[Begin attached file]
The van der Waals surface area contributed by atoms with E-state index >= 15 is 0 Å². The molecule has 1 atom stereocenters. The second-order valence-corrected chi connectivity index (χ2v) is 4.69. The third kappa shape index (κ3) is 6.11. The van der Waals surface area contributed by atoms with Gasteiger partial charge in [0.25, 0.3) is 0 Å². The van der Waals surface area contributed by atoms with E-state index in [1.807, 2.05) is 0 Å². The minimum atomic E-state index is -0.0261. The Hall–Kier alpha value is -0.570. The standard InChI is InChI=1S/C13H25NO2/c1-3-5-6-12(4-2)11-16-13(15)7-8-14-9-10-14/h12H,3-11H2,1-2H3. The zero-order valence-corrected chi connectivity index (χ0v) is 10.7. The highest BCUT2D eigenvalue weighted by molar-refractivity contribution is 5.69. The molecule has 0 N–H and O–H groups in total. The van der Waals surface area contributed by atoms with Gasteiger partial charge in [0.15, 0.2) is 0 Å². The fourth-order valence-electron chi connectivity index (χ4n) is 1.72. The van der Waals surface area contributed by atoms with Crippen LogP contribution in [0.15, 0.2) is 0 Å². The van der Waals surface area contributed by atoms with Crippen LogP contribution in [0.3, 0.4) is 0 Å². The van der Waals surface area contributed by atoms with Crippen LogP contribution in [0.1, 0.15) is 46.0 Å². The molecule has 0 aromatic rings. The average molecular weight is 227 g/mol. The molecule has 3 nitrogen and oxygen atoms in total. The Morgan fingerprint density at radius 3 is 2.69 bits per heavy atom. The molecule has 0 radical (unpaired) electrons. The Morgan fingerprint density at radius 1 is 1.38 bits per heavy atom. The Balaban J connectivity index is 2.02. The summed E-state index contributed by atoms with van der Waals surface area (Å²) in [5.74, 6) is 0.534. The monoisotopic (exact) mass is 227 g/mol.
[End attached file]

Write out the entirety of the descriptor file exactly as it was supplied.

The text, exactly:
The van der Waals surface area contributed by atoms with E-state index >= 15 is 0 Å². The molecule has 1 atom stereocenters. The second-order valence-corrected chi connectivity index (χ2v) is 4.69. The third kappa shape index (κ3) is 6.11. The van der Waals surface area contributed by atoms with Gasteiger partial charge in [0.25, 0.3) is 0 Å². The van der Waals surface area contributed by atoms with E-state index in [1.807, 2.05) is 0 Å². The minimum atomic E-state index is -0.0261. The Hall–Kier alpha value is -0.570. The standard InChI is InChI=1S/C13H25NO2/c1-3-5-6-12(4-2)11-16-13(15)7-8-14-9-10-14/h12H,3-11H2,1-2H3. The zero-order valence-corrected chi connectivity index (χ0v) is 10.7. The highest BCUT2D eigenvalue weighted by molar-refractivity contribution is 5.69. The molecule has 0 N–H and O–H groups in total. The van der Waals surface area contributed by atoms with Gasteiger partial charge in [0.15, 0.2) is 0 Å². The fourth-order valence-electron chi connectivity index (χ4n) is 1.72. The van der Waals surface area contributed by atoms with Crippen LogP contribution in [0.15, 0.2) is 0 Å². The van der Waals surface area contributed by atoms with Crippen LogP contribution in [0.3, 0.4) is 0 Å². The van der Waals surface area contributed by atoms with Crippen LogP contribution in [0.1, 0.15) is 46.0 Å². The molecule has 0 aromatic rings. The average molecular weight is 227 g/mol. The molecule has 3 nitrogen and oxygen atoms in total. The Morgan fingerprint density at radius 3 is 2.69 bits per heavy atom. The molecule has 0 radical (unpaired) electrons. The Morgan fingerprint density at radius 1 is 1.38 bits per heavy atom. The Balaban J connectivity index is 2.02. The summed E-state index contributed by atoms with van der Waals surface area (Å²) in [5.74, 6) is 0.534. The monoisotopic (exact) mass is 227 g/mol.